The device, housed in the remains of a 340-millimetre (13 in) × 180-millimetre (7.1 in) × 90-millimetre (3.5 in) wooden box, was found as one lump, later separated into three main fragments which are now divided into 82 separate fragments after conservation works.
Four of these fragments contain gears, while inscriptions are found on many others.
The mechanism was merely a lump of corroded bronze and wood at the time and went unnoticed for two years, while museum staff worked on piecing together more obvious statues.
On , archaeologist Valerios Stais found that one of the pieces of rock had a gear wheel embedded in it.
The knowledge of this technology was lost at some point in antiquity, and technological works approaching its complexity and workmanship did not appear again until the development of mechanical astronomical clocks in Europe in the fourteenth century.
All known fragments of the Antikythera mechanism are kept at the National Archaeological Museum in Athens, along with a number of artistic reconstructions/replicas of how the mechanism may have looked and worked.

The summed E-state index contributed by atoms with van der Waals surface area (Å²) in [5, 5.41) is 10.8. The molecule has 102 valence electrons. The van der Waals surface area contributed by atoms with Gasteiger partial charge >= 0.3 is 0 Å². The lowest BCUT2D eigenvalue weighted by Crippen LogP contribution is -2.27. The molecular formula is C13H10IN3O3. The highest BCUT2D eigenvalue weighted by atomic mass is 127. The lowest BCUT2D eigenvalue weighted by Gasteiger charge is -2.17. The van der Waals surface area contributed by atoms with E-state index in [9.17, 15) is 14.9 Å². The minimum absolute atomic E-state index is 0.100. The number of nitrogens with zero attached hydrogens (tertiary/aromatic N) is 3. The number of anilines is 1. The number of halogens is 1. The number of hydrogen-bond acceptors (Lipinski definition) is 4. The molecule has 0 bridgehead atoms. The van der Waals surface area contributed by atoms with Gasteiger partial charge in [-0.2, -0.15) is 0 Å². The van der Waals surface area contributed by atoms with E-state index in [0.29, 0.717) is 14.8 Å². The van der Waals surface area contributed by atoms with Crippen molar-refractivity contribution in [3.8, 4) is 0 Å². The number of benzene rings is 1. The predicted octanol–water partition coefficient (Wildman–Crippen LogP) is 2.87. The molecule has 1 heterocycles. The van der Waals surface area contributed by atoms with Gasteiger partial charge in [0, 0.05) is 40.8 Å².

Soon afterward it fractured into three major pieces.
Other small pieces have broken off in the interim from cleaning and handling, and still others were found on the sea floor by the Cousteau expedition.
Of the 82 known fragments, seven are mechanically significant and contain the majority of the mechanism and inscriptions.
Another theory suggests that coins found by Jacques Cousteau at the wreck site in the 1970s date to the time of the device's construction, and posits that its origin may have been from the ancient Greek city of Pergamon, Rhodes was a busy trading port in antiquity and a centre of astronomy and mechanical engineering, home to astronomer Hipparchus who was active from about 140 BC to 120 BC.
The mechanism uses Hipparchus's theory for the motion of the moon, which suggests the possibility that he may have designed it or at least worked on it.
There are also 16 smaller parts that contain fractional and incomplete inscriptions.
The main fragment contains the majority of the known mechanism.